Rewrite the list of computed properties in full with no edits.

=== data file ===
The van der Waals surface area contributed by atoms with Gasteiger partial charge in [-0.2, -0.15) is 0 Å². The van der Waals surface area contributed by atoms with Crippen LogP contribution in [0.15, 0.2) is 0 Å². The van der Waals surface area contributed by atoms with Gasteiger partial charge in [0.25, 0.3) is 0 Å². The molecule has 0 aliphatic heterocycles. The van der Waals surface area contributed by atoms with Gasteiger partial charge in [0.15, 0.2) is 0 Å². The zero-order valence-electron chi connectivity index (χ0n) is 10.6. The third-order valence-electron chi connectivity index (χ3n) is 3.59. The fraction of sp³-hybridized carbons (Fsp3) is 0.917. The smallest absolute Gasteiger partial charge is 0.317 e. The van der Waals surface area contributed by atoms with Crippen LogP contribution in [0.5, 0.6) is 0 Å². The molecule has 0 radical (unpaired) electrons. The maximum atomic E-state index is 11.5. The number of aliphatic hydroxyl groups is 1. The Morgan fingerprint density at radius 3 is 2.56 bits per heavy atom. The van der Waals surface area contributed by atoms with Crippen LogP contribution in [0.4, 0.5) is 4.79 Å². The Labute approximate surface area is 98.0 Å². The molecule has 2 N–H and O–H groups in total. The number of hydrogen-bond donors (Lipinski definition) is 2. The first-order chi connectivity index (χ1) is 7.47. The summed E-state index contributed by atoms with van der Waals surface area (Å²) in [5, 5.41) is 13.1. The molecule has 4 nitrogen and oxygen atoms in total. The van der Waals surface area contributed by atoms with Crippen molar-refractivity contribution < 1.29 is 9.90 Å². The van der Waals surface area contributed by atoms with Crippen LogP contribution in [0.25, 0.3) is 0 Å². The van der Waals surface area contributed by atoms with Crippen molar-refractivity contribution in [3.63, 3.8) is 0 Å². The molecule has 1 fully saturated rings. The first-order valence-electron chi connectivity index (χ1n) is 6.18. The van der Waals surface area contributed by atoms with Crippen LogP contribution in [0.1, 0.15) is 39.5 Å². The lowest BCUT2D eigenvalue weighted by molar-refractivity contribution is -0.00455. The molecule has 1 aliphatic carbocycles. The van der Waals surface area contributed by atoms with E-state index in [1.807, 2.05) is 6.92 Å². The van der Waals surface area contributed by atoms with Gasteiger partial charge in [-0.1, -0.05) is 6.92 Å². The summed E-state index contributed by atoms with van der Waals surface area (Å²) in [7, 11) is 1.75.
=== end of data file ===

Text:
The van der Waals surface area contributed by atoms with Gasteiger partial charge in [-0.2, -0.15) is 0 Å². The van der Waals surface area contributed by atoms with Crippen LogP contribution in [0.15, 0.2) is 0 Å². The van der Waals surface area contributed by atoms with Gasteiger partial charge in [0.25, 0.3) is 0 Å². The molecule has 0 aliphatic heterocycles. The van der Waals surface area contributed by atoms with Gasteiger partial charge in [0.15, 0.2) is 0 Å². The zero-order valence-electron chi connectivity index (χ0n) is 10.6. The third-order valence-electron chi connectivity index (χ3n) is 3.59. The fraction of sp³-hybridized carbons (Fsp3) is 0.917. The smallest absolute Gasteiger partial charge is 0.317 e. The van der Waals surface area contributed by atoms with Crippen LogP contribution in [0.5, 0.6) is 0 Å². The molecule has 0 radical (unpaired) electrons. The maximum atomic E-state index is 11.5. The number of aliphatic hydroxyl groups is 1. The Morgan fingerprint density at radius 3 is 2.56 bits per heavy atom. The van der Waals surface area contributed by atoms with Crippen LogP contribution in [0.4, 0.5) is 4.79 Å². The Labute approximate surface area is 98.0 Å². The molecule has 2 N–H and O–H groups in total. The number of hydrogen-bond donors (Lipinski definition) is 2. The first-order chi connectivity index (χ1) is 7.47. The summed E-state index contributed by atoms with van der Waals surface area (Å²) in [5, 5.41) is 13.1. The molecule has 4 nitrogen and oxygen atoms in total. The van der Waals surface area contributed by atoms with Crippen molar-refractivity contribution < 1.29 is 9.90 Å². The van der Waals surface area contributed by atoms with Crippen LogP contribution in [0.25, 0.3) is 0 Å². The van der Waals surface area contributed by atoms with Crippen molar-refractivity contribution in [3.63, 3.8) is 0 Å². The molecule has 1 fully saturated rings. The first-order valence-electron chi connectivity index (χ1n) is 6.18. The van der Waals surface area contributed by atoms with Crippen LogP contribution in [0.1, 0.15) is 39.5 Å². The lowest BCUT2D eigenvalue weighted by molar-refractivity contribution is -0.00455. The molecule has 1 aliphatic carbocycles. The van der Waals surface area contributed by atoms with E-state index in [1.807, 2.05) is 6.92 Å². The van der Waals surface area contributed by atoms with Gasteiger partial charge in [-0.1, -0.05) is 6.92 Å². The summed E-state index contributed by atoms with van der Waals surface area (Å²) in [7, 11) is 1.75.